Heat return to AmericanAirlines Arena workouts delayed until at least Monday

Tribune Content Agency

While the NBA has targeted Friday as the first day that players can be hosted for workouts at team facilities since the league’s mid-March shutdown, the Miami Heat do not plan to start the process until Monday at the earliest, an NBA source confirmed to the Sun Sentinel.

The NBA has put in place protocols for limited, socially distanced workouts at team facilities, which include medical tests and temperature checks prior to participation.

The voluntary workouts will be allowed only where permitted by local ordinance. Miami-Dade Mayor Carlos Gimenez said last week that such permission would be granted to the Heat for use of county-owned AmericanAirlines Arena, with some county parks already open for individual shooting.

In addition, the Heat are expected to summon forwards Jimmy Butler and Andre Iguodala back from California, where they have been sheltering at home. While the NBA has not offered a timetable for a possible return to play, the goal is to have players who have traveled be out of quarantine in time for more robust practice sessions, should there be a move in that direction.

Butler and Iguodala are the lone Heat players away from South Florida.

The NBA ceased play March 11 amid the coronavirus pandemic. Commissioner Adam Silver has yet to offer a timetable for a potential return.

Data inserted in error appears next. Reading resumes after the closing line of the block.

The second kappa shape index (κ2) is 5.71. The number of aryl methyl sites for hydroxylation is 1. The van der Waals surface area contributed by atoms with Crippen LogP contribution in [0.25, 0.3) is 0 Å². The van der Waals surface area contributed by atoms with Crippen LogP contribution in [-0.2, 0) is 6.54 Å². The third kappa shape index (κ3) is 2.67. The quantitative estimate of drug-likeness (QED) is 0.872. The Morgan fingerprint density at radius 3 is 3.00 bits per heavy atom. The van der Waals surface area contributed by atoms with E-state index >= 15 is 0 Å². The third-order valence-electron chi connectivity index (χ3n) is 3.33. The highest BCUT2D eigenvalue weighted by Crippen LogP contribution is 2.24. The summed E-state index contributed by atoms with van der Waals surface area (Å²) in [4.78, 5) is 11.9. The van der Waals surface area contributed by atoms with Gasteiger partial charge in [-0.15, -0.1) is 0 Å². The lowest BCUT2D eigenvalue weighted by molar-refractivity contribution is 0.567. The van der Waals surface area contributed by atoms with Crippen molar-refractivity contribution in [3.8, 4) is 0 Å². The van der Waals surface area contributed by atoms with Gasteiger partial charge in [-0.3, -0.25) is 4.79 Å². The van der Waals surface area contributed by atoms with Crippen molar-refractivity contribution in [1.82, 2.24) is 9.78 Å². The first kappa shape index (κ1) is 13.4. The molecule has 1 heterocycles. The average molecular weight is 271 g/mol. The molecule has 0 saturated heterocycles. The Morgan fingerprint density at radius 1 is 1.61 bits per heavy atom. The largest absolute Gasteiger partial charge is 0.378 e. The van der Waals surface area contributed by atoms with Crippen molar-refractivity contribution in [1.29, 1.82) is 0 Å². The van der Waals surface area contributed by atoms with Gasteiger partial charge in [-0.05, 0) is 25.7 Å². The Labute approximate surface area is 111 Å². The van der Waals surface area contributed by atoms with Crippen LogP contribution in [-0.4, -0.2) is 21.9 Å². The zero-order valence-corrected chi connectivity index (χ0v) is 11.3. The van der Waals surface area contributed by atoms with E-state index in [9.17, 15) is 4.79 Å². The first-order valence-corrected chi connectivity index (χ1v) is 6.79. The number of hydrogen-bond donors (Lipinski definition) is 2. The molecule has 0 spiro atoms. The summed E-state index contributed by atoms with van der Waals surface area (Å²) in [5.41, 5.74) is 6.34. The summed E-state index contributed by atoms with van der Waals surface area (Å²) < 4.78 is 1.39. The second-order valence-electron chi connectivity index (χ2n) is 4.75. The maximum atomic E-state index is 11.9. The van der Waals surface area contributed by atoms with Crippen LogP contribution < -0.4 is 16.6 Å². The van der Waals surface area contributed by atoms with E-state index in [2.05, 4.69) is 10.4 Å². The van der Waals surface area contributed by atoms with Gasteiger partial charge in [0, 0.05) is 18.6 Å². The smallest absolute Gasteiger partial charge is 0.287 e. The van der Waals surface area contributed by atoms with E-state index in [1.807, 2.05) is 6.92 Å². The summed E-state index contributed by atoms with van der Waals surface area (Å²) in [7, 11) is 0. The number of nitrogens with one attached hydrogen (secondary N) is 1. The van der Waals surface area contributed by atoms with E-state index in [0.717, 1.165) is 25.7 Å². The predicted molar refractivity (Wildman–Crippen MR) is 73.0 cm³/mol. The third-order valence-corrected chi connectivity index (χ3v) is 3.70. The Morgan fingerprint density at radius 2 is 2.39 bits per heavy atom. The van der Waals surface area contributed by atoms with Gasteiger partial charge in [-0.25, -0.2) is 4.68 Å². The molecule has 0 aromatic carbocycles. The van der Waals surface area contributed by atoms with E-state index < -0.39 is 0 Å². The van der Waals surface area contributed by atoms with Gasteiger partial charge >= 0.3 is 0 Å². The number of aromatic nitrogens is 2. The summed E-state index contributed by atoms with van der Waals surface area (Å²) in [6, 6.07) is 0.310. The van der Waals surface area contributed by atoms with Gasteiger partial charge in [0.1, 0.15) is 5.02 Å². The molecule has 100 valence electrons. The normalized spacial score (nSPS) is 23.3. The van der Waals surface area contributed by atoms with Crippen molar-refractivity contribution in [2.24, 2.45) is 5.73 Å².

According to the NBA’s guidance issued for player workouts at team facilities:

— No more than four players would be permitted at a facility at any one time.

— No head or assistant coaches could participate.

— Group activity remains prohibited, including practices or scrimmages.

— Players remain prohibited from using non-team facilities such as public health clubs, fitness centers, or gyms.

Under the guidance, the Heat would not be allowed to have coach Erik Spoelstra or bench assistants Dan Craig, Chris Quinn or Malik Allen involved in such sessions. However, assistant coaches who do not work on the bench on game nights would be allowed, which, for the Heat would include assistant coaches Anthony Carter and Octavio De La Grana, who typically sit behind the bench on game nights, and shooting coach Rob Fodor. Only one such staff member can be in attendance for any player session.

Players who participate in the workouts at team facilities would be required to wear masks at all times other than when involved in physical activities, with accompanying staffers required to wear gloves. Those working with players would have to be spaced at least 12 feet away, twice the accepted social-distancing basis widely in use. The training and medical staff would be allowed closer contact.


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